This shows us the new dimension of the electronic recall. The product was remotely disabled to avoid liability for the company. We had no option to say, “Let us use the card until the new one arrives, we agree that it might fail or lose pictures.” For people who already had the card, I don’t know if it shut them down (possibly leaving them with no card) or let them continue with it. You have to agree on the form that you will not use the card any more.

This can really put a damper on a gift, when it refuses to even let you do a test the day you get it.

With electronic recall, all instances of a product can be shut down. This is similar to problems that people have had with automatic “upgrades” that actually remove features (like adding more DRM) or which fix you jailbreaking your iPhone. You don’t own the product any more. Companies are very worried about liability. They will “do the safe thing” which is shut their product down rather than let you take a risk. With other recalls, things happened on your schedule. You were even able to just decide not to do the recall. The company showed it had tried its best to convince you to do it, and could feel satisfied for having tried.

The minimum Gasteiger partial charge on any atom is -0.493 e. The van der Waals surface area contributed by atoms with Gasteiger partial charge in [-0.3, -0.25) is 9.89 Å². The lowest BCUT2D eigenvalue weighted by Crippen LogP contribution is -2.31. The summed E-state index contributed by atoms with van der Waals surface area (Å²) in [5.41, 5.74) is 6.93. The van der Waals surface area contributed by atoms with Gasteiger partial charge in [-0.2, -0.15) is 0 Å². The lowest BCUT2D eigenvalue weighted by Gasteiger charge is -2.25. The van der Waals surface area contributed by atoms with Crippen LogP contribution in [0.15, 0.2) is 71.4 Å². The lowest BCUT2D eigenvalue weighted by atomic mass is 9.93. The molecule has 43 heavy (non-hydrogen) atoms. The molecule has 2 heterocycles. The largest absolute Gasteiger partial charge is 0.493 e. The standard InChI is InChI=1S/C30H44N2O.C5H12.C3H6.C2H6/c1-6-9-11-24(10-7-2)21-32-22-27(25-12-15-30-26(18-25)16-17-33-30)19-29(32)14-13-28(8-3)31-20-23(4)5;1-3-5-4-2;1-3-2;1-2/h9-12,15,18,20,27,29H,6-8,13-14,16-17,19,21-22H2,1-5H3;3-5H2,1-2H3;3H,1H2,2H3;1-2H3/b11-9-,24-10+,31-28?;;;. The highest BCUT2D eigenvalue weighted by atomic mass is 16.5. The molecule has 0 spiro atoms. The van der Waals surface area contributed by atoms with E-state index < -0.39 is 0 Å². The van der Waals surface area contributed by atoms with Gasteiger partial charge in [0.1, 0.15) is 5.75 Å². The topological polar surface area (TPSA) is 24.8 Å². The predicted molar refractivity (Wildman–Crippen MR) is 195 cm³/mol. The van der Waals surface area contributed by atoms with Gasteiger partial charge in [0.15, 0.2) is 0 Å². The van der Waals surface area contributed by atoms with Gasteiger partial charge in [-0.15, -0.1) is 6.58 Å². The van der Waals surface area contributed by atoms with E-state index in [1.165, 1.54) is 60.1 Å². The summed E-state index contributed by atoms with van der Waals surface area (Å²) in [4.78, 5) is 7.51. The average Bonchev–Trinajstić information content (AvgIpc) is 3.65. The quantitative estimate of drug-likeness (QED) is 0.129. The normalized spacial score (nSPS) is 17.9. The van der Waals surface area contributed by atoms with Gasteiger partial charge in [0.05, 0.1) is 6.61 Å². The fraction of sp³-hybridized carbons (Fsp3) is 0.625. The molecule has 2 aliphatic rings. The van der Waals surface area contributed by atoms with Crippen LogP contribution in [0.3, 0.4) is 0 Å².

This is one of the risks I list in my essays on robocars. If a software flaw is found in a robocar (or any other product with physical risk) there will be pressure to “recall” the software and shut down people’s cars. Perhaps in extreme cases while they are driving on the street! The liability of being able to shut down the cars and not doing so once you are aware of a risk could result in huge punitive damages under the current legal system. So you play it safe.